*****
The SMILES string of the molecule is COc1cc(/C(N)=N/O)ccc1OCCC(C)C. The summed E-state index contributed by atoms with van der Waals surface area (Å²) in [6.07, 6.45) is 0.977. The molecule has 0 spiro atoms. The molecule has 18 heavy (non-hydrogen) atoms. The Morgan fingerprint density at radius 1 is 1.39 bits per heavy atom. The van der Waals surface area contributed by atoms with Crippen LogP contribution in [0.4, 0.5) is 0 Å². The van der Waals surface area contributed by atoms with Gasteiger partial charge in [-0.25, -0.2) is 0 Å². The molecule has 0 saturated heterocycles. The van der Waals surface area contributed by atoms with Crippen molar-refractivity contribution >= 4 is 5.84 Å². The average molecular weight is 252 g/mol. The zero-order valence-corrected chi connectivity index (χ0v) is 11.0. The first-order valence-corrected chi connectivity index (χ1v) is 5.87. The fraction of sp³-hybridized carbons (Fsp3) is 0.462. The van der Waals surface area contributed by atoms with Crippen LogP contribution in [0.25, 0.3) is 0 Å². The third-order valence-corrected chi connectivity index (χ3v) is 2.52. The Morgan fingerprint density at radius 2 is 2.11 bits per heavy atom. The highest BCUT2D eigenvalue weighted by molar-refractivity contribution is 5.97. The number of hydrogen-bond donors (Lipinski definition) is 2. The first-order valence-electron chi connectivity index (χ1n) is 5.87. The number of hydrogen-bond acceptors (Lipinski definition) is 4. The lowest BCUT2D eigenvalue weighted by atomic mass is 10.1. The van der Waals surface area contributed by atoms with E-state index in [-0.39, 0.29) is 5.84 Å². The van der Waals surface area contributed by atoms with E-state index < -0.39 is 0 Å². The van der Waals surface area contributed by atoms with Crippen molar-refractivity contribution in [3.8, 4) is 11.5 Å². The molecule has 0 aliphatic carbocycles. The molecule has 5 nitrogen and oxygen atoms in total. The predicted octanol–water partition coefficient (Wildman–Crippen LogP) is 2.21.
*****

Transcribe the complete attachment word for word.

The SMILES string of the molecule is COc1cc(/C(N)=N/O)ccc1OCCC(C)C. The summed E-state index contributed by atoms with van der Waals surface area (Å²) in [6.07, 6.45) is 0.977. The molecule has 0 spiro atoms. The molecule has 18 heavy (non-hydrogen) atoms. The Morgan fingerprint density at radius 1 is 1.39 bits per heavy atom. The van der Waals surface area contributed by atoms with Crippen LogP contribution in [0.4, 0.5) is 0 Å². The van der Waals surface area contributed by atoms with Gasteiger partial charge in [-0.25, -0.2) is 0 Å². The molecule has 0 saturated heterocycles. The van der Waals surface area contributed by atoms with Crippen molar-refractivity contribution >= 4 is 5.84 Å². The average molecular weight is 252 g/mol. The zero-order valence-corrected chi connectivity index (χ0v) is 11.0. The first-order valence-corrected chi connectivity index (χ1v) is 5.87. The fraction of sp³-hybridized carbons (Fsp3) is 0.462. The van der Waals surface area contributed by atoms with Crippen LogP contribution in [0.25, 0.3) is 0 Å². The third-order valence-corrected chi connectivity index (χ3v) is 2.52. The Morgan fingerprint density at radius 2 is 2.11 bits per heavy atom. The highest BCUT2D eigenvalue weighted by molar-refractivity contribution is 5.97. The number of hydrogen-bond donors (Lipinski definition) is 2. The first-order valence-electron chi connectivity index (χ1n) is 5.87. The number of hydrogen-bond acceptors (Lipinski definition) is 4. The lowest BCUT2D eigenvalue weighted by atomic mass is 10.1. The van der Waals surface area contributed by atoms with E-state index in [-0.39, 0.29) is 5.84 Å². The van der Waals surface area contributed by atoms with E-state index < -0.39 is 0 Å². The van der Waals surface area contributed by atoms with Crippen molar-refractivity contribution in [3.8, 4) is 11.5 Å². The molecule has 0 aliphatic carbocycles. The molecule has 5 nitrogen and oxygen atoms in total. The predicted octanol–water partition coefficient (Wildman–Crippen LogP) is 2.21.